With Windows XP support expiring on April 8, 2014, some organizations will still be using the zombified operating system for a few months beyond the cutoff date. There are various reasons. Some are valid – some are not.
However, once April 8th is upon us, Microsoft will no longer provide updates for Windows XP. It’s that simple. As reported recently, Microsoft will continue providing updates for Microsoft Security Essentials (MSE) and the Malicious Software Removal Tool (MSRT). Using these two tools together should help IT Pros minimize infections and then help cleanup infections that are not caught outright, however, for those companies that want more support than this provides, Microsoft does offer Custom Support contracts.
I’m not going to talk to the actual costs in this post, as the costs will vary between organizations. It would be nice if Microsoft provided a calculator to quickly determine the cost of the contract, but again, each contact will be different based on diverse criteria. Instead, in this article, I’ll detail what a Custom Support contract is (and what it’s not), how to obtain one (and the requirements), what it offers, and how extended support updates are delivered.
Custom Support is available for purchase for those Microsoft customers who have not been able to complete migration to a supported product in the time allotted. Cases where a Custom Support contact is needed is when a customer absolutely requires support for the unsupported product. I was recently made aware of a couple financial companies that have already purchased Custom Support. These companies are in the midst of a migration, however, Windows XP runs on their ATMs. This is a good example of a situation where Custom Support is required since ATMs are public facing and there’s a greater risk of lost revenue and the potential of a PR nightmare similar to the recently reported Target Stores exploits. The ATMs can’t simply be shut down for extended periods of time should they be hacked, but should that happen, Microsoft has been contracted to aid in fixing the problem.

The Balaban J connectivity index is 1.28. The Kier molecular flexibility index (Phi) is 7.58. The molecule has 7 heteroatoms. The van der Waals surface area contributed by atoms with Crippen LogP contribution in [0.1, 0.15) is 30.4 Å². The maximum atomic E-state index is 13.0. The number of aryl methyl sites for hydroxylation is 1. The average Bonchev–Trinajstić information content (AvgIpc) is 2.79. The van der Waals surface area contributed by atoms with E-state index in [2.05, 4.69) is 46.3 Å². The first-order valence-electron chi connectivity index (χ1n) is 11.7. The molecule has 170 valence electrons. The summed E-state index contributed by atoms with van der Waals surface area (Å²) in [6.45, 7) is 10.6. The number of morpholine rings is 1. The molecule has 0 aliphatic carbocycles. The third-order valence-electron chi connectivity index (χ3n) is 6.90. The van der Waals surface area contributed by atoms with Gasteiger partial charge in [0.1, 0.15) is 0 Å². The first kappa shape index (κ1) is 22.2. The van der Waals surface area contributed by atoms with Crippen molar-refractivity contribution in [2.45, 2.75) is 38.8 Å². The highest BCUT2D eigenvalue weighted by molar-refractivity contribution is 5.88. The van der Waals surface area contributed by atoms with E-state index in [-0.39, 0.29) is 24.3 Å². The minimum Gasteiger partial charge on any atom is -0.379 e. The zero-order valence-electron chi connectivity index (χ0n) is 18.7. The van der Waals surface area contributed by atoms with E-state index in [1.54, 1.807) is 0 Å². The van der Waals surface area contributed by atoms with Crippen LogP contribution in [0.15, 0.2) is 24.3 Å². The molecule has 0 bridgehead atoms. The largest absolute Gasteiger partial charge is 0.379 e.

As part of the contract, the Custom Support contract offerings provide access to security hotfixes. The operative word in the previous sentence is “access.” Windows XP security hotfixes will not be made available as part of the regular, ongoing Patch Tuesday process. They won’t just show up in WSUS as they have for the past 13 years or so. The security hotfixes will be made available, however, it’s up to the company to go get them as part of their agreement, working directly with Microsoft.
To be clear, the hotfixes will continue to be available during the length of the contract, but they are only made available to help customers bridge the support gap while the migration continues. This is THE important bullet point. A Custom Support contract is not intended to be a long-lasting one. In fact, one of the primary requirements is that the customer submit a proper migration plan with goals and dates and Microsoft must approve the plan. Since Custom Support runs through the Microsoft Premier Support organization, company’s submitting a migration plan should expect Microsoft’s top support brass to make suggestions and help build a plan that is thorough and complete, and has a defined completion date. For many companies, this part of the Custom Support agreement may be the most valuable.
To enroll in Custom Support, customers must have a Premier Support contract. You can find out more about Premier Support services from their web site:
For the majority of companies, Custom Support contracts are overkill and Microsoft providing extended support for MSE and MSRT should be enough. But, there are those special cases, like the example of the public-facing ATMs, where a Custom Support contact should be considered a requirement.